The Kursk had gone down in August 2000 following a pair of explosions approximately two minutes apart. Theories include a collision with another submarine or a defective torpedo exploding and detonating other munitions that destroyed the bow and sank the vessel. The real cause may never be known. On October 7th October 2001, the 10,000-metric-ton Russian nuclear submarine Kursk, with two nuclear reactors and 20 missiles aboard, began a slow ascent from its watery tomb 108 meters, or 350 feet, below the Barents Sea.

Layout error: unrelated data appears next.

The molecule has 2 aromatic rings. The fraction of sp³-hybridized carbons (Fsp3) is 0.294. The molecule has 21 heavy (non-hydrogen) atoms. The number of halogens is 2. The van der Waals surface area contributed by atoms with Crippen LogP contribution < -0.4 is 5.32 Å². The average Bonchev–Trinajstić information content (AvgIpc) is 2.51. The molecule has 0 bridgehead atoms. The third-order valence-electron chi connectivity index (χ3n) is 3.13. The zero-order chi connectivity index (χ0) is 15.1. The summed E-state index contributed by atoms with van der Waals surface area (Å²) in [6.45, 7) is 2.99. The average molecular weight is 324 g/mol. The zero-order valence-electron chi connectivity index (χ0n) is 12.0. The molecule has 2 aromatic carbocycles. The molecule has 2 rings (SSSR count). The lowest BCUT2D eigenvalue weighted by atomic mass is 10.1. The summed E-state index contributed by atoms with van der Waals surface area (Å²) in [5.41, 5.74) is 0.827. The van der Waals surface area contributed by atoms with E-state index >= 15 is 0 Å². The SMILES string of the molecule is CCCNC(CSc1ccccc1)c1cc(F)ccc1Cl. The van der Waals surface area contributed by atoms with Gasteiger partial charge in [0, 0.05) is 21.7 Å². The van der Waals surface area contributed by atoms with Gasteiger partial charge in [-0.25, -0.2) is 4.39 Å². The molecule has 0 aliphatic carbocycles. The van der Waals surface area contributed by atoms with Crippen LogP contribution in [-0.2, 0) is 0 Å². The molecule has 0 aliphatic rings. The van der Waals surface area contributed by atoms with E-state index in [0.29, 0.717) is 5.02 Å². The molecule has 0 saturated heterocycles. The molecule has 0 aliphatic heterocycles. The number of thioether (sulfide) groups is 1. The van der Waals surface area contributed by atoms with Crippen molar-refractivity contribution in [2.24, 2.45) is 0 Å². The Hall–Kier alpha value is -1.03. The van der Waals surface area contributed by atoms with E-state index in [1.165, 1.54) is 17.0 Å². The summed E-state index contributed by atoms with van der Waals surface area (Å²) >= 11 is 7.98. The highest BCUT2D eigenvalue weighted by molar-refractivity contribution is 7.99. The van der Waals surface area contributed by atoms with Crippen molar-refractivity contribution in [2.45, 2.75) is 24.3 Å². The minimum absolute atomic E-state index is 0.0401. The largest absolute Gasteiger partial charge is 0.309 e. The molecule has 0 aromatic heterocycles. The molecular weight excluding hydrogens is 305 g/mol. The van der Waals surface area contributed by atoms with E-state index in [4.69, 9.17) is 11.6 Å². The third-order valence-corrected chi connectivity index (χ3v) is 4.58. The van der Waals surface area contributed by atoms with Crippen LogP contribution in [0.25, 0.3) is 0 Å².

A Dutch team, racing against the weather, engineered the salvage operation that let the Russians take home their dead. Usually, a project this size takes almost a year to complete. The shrunken schedule put virtually every element in the project on a critical path and it took 2,000 employees to pull it together. It had taken five months of hard work, 16 hours of lifting, and 41 hours of towing, but the Kursk had finally come home. Retrieving the Kursk was an emotional, as well as political, event for Russia; 118 crew members had died in the sunken submarine, some immediately, some after waiting more than 24 hours for a rescue that never came.